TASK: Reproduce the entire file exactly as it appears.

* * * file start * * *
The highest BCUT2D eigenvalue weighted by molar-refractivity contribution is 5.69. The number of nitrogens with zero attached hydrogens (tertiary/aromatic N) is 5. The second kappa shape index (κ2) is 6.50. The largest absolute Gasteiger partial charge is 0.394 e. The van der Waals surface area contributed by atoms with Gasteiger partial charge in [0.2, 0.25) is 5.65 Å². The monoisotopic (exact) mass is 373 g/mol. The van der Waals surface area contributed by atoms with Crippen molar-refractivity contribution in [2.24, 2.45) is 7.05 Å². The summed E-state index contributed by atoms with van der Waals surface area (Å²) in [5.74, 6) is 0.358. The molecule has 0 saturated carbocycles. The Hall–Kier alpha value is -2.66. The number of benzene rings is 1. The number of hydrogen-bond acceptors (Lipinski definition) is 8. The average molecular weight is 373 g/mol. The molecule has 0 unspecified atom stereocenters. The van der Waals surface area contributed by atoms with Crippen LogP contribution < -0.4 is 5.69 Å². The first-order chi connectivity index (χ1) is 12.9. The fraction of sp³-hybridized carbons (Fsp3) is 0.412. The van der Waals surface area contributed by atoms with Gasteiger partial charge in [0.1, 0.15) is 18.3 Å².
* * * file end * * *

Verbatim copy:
The highest BCUT2D eigenvalue weighted by molar-refractivity contribution is 5.69. The number of nitrogens with zero attached hydrogens (tertiary/aromatic N) is 5. The second kappa shape index (κ2) is 6.50. The largest absolute Gasteiger partial charge is 0.394 e. The van der Waals surface area contributed by atoms with Gasteiger partial charge in [0.2, 0.25) is 5.65 Å². The monoisotopic (exact) mass is 373 g/mol. The van der Waals surface area contributed by atoms with Crippen molar-refractivity contribution in [2.24, 2.45) is 7.05 Å². The summed E-state index contributed by atoms with van der Waals surface area (Å²) in [5.74, 6) is 0.358. The molecule has 0 saturated carbocycles. The Hall–Kier alpha value is -2.66. The number of benzene rings is 1. The number of hydrogen-bond acceptors (Lipinski definition) is 8. The average molecular weight is 373 g/mol. The molecule has 0 unspecified atom stereocenters. The van der Waals surface area contributed by atoms with Crippen LogP contribution < -0.4 is 5.69 Å². The first-order chi connectivity index (χ1) is 12.9. The fraction of sp³-hybridized carbons (Fsp3) is 0.412. The van der Waals surface area contributed by atoms with Gasteiger partial charge in [0.1, 0.15) is 18.3 Å².